The most experienced actor is Henry Brandon (The Searchers, Vera Cruz), whose feral Dr. Hunter at least generates a certain intensity. But when Hunter claims Maggie as his future cave-woman, it's just not the conflict we were waiting for. Events in the lost world lack urgency, and the castaways seem only inconvenienced when pursued by carnivorous beasts. The magical fixit solution for getting out feels entirely arbitrary. You're telling me that a part from a 1947 helicopter is going to work perfectly years later in a 1957 helicopter? If we were talking Volkswagens I might buy that notion.
Everybody comes to The Land Unknown to see the special effects promised by Reynold Brown's exciting poster art. The A+ contribution is the work of the optical department, which delivers excellent wide views of the valley, with trees, vegetation, a river, and painted cycloramic backdrops. Mist and smoke accents help out as well. Little patches of live-action are slotted into parts of the frame, to show the humans staring out at the vista, or regarding an approaching Tyrannosaurus. Little human figures are added to scenes by means of traveling mattes much better than we're used to seeing. This allows Jock Mahoney and Shawn Smith to run in front of the dinosaur and even crouch under a pathway rock while the monster passes overhead. It's very skilled, successful work -- we only wish the action were more exciting.
But the movie self-destructs with its dinosaurs, which are the dullest and least exciting I can remember. The monitor lizards that fight are even more animated that those in One Million, B.C., and shots of one crawling forward past the expedition's helicopter look quite good. A rubber pterodactyl is stiff but okay. But the other two dinos are worse than pathetic -- they not only don't seem alive, they give no indication of being anything but what they are. The elasmosaur is shapeless, with an ugly, stiff head. It apparently works on rails in a stage pool. The hydraulics to make it go are elaborate, but it moves like something one would see in an animated window display at Macy's.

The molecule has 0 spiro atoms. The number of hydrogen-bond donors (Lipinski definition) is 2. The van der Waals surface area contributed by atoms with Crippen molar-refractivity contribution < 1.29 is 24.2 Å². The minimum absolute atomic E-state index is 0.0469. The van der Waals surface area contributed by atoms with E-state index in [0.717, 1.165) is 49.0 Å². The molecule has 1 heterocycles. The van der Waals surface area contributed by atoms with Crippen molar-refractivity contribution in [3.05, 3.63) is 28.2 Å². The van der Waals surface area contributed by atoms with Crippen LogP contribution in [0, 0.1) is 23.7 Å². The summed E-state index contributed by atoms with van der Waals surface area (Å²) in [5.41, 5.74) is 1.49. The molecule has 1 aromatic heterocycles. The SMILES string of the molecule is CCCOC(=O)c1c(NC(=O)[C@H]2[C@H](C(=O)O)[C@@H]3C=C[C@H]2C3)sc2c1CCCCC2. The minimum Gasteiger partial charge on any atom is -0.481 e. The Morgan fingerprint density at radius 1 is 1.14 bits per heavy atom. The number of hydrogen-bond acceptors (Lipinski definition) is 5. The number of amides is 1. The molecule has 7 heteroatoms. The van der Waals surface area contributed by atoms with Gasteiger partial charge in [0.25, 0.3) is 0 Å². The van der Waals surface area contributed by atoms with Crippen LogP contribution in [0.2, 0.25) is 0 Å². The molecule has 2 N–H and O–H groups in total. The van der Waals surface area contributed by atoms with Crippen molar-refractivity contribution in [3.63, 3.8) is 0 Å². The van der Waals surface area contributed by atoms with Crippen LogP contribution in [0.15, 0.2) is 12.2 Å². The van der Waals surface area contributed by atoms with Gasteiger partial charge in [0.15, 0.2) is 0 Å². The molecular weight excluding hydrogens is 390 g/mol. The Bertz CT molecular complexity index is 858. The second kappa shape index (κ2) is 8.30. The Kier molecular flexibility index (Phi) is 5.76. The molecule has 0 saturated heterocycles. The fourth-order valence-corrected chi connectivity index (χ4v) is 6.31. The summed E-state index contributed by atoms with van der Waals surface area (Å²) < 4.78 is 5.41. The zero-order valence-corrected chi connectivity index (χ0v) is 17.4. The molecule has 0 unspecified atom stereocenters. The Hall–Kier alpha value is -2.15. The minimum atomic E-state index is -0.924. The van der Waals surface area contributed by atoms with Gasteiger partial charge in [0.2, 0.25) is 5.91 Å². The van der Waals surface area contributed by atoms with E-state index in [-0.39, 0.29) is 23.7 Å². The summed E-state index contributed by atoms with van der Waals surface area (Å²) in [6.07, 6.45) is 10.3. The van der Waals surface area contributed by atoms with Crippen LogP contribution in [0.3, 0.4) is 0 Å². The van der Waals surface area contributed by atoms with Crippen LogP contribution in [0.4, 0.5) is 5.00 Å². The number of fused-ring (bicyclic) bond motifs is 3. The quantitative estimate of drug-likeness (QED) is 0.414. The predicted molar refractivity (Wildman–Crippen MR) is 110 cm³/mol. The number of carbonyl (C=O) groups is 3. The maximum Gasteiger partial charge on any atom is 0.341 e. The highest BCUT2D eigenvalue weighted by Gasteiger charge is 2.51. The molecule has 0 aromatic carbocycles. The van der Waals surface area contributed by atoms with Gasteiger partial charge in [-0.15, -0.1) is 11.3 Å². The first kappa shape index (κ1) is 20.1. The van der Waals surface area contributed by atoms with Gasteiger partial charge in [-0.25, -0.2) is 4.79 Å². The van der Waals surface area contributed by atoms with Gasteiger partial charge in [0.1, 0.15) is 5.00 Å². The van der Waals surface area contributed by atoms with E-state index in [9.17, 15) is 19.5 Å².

None of these monsters should have been shown as clearly as they are seen in the completed film. The Tyrannosaurus is laughable. The design just wasn't meant to be seen all at once, in a full body view. The legs and feet aren't bad but the tail is short and silly. The skin texture is better than the gloppy elasmosaur, but it still looks like an accident in a rubber factory. The stiff head is on a par with the average Mardi Gras costume. If this thing were to be seen in pieces, through fog, bits of it showing through rocks and trees, they might have something. But in full view it all too painfully looks like something for a grade-school play, albeit with a better finishing job. I can see kids exiting The Land Unknown wondering why they weren't blown away, and staring at the exciting, rather eccentric dinos pictured in Reynold Brown's poster art.